OVERNIGHT REVIEW: Muñoz makes another strong impression with Pasadena Symphony

By Robert D. Thomas

Music Critic

Pasadena Star-News/San Gabriel Valley Tribune/Whittier Daily News



Pasadena Symphony; Tito Muñoz, conductor

Boyer “Apollo” from Three Olympians

Sibelius Violin Concerto; Caroline Goulding, violinist

Brahms Symphony No. 1

Saturday, January 12, 2012 • Ambassador Auditorium

Next concerts: February 9 at 2 p.m. and 8 p.m.

Information: www.pasadenasymphony-pops.org



Some concerts are straightforward: a single theme or simply a collection of pieces. By contrast, Saturday afternoon’s concert by the Pasadena Symphony at Ambassador Auditorium  (which was repeated that evening) had a surfeit of threads that wove an enjoyable program.


Perhaps the most significant occurrence was the return of conductor Tito Muñoz to the PSO podium. Now age 29, Muñoz made a strong impression two years ago in his PSO debut during the orchestra’s first season without a music director, and he’s one of three conductors who have been invited back from appearances in the two past seasons.


As was the case before, Muñoz conducted confidently and authoritatively and the orchestra musicians responded with top-flight playing in all three of the afternoon’s selections, including Brahms’ Symphony No. 1, which concluded the program. Muñoz shaped phrases in this ultra-familiar work subtly, kept a sense of urgency throughout the piece, and finished with a somewhat supercharged chorale finale that included a sly grin and a baton flourish near the end. It was a performance mature beyond his years.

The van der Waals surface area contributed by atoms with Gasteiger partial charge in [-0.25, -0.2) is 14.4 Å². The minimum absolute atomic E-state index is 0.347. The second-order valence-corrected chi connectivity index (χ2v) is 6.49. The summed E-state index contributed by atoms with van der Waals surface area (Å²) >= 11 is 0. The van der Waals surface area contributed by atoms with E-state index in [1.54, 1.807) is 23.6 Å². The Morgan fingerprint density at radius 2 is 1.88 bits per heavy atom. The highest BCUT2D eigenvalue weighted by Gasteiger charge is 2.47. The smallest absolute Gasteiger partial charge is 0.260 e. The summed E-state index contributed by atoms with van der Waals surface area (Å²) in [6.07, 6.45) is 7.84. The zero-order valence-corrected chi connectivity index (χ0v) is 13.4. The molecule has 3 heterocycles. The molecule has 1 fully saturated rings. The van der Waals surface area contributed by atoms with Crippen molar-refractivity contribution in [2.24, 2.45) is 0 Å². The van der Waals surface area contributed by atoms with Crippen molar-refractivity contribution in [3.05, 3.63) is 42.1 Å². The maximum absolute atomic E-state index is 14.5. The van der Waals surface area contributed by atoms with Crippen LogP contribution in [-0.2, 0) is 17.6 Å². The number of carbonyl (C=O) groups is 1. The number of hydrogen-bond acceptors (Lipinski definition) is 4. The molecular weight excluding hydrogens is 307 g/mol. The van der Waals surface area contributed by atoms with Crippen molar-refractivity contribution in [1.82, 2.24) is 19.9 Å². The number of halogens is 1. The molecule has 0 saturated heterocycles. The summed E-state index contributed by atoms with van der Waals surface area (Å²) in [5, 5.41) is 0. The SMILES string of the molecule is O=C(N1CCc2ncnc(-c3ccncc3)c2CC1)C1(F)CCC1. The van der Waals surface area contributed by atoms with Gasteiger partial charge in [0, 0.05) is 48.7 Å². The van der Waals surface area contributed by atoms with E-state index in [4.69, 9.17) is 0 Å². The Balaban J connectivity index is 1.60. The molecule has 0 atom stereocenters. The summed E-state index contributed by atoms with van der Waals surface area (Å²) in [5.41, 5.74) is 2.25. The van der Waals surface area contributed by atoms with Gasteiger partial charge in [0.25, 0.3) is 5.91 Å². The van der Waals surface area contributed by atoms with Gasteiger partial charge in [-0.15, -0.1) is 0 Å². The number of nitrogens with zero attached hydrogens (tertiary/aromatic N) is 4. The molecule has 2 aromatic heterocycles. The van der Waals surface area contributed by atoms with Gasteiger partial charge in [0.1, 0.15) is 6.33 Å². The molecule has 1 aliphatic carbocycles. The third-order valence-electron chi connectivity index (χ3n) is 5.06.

Even younger was the afternoon’s soloist, Caroline Goulding, who extended a tradition established by former music director Jorge Mester of discovering young, talented violinists (that list that includes Midori, Nadja Salerno-Sonnenberg and Robert McDuffie, among others). Now age 20 but already winner of an Avery Fisher Career Grant and a Grammy nomination, Goulding’s local debut calling card was the Sibelius Violin Concerto.


She produced a lovely tone on a circa 1720 Stradivarius and clearly possesses a formidable technique. Although many in the audience were thrilled with her performance, I found her penchant for frequently pushing and pulling the texture of this work to be disconcerting. Muñoz conducted carefully, perhaps trying to make up for Goulding’s meanderings, and the orchestra delivered a rich accompaniment.


The program opened with “Apollo” a section from Three Olympians, written in 2000 for a conductors’ class by Peter Boyer, who this season became the PSO’s Composer-in-Residence .


The title refers not to athletes but to the residents of Mt. Olympus in ancient Greece and the six-minute piece for large string orchestra is classical in its makeup. Muñoz and Co. played it lushly and Boyer was on hand to share in the applause. Will this piece be a precursor to his Symphony No. 1, which Boyer is scheduled to conduct when the PSO debuts it in the season’s final concert on April 27? Stay tuned; Boyer said he’s about 2/3 finished with the new work.



• The third of the repeat conductors, Nicholas McGegan, the next concert on Feb. 9. The program will be Mahler’s Symphony No. 4, with Russian soprano Yulia Van Doren as soloist, and Mozart’s Clarinet Concerto, with the PSO’s principal clarinetist, Donald Foster, as soloist.

• Goulding was dressed in a stunning, fiery red gown for her performance. Her Strad is known as the “General Kyd.”



(c) Copyright 2013, Robert D. Thomas. All rights reserved. Portions may be quoted with attribution.

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